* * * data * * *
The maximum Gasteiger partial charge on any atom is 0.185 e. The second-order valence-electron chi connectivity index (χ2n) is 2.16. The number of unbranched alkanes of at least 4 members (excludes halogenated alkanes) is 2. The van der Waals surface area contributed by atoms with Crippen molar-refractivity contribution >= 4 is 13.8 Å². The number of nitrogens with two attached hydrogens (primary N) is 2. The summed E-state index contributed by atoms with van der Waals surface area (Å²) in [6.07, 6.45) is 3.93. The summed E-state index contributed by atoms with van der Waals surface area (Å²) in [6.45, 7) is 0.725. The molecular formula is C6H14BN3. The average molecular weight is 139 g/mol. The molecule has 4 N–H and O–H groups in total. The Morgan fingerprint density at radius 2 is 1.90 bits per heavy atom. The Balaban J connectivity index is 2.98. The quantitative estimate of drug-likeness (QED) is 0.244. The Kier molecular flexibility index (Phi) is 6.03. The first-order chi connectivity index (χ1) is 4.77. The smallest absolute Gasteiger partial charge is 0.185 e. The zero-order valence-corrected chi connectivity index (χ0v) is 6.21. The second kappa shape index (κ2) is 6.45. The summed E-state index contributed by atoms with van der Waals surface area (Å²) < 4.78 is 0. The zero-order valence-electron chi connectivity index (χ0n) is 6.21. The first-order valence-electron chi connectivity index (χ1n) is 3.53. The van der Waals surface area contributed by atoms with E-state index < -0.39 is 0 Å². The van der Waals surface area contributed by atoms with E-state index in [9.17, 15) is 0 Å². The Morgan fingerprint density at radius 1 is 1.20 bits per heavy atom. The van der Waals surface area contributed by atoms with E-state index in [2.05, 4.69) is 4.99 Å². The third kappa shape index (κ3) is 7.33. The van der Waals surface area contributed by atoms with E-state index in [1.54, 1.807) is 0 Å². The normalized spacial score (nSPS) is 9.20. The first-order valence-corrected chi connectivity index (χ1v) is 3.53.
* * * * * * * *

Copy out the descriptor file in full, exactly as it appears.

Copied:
The maximum Gasteiger partial charge on any atom is 0.185 e. The second-order valence-electron chi connectivity index (χ2n) is 2.16. The number of unbranched alkanes of at least 4 members (excludes halogenated alkanes) is 2. The van der Waals surface area contributed by atoms with Crippen molar-refractivity contribution >= 4 is 13.8 Å². The number of nitrogens with two attached hydrogens (primary N) is 2. The summed E-state index contributed by atoms with van der Waals surface area (Å²) in [6.07, 6.45) is 3.93. The summed E-state index contributed by atoms with van der Waals surface area (Å²) in [6.45, 7) is 0.725. The molecular formula is C6H14BN3. The average molecular weight is 139 g/mol. The molecule has 4 N–H and O–H groups in total. The Morgan fingerprint density at radius 2 is 1.90 bits per heavy atom. The Balaban J connectivity index is 2.98. The quantitative estimate of drug-likeness (QED) is 0.244. The Kier molecular flexibility index (Phi) is 6.03. The first-order chi connectivity index (χ1) is 4.77. The smallest absolute Gasteiger partial charge is 0.185 e. The zero-order valence-corrected chi connectivity index (χ0v) is 6.21. The second kappa shape index (κ2) is 6.45. The summed E-state index contributed by atoms with van der Waals surface area (Å²) < 4.78 is 0. The zero-order valence-electron chi connectivity index (χ0n) is 6.21. The first-order valence-electron chi connectivity index (χ1n) is 3.53. The van der Waals surface area contributed by atoms with E-state index < -0.39 is 0 Å². The van der Waals surface area contributed by atoms with E-state index in [9.17, 15) is 0 Å². The Morgan fingerprint density at radius 1 is 1.20 bits per heavy atom. The van der Waals surface area contributed by atoms with E-state index in [2.05, 4.69) is 4.99 Å². The third kappa shape index (κ3) is 7.33. The van der Waals surface area contributed by atoms with E-state index in [1.54, 1.807) is 0 Å². The normalized spacial score (nSPS) is 9.20. The first-order valence-corrected chi connectivity index (χ1v) is 3.53.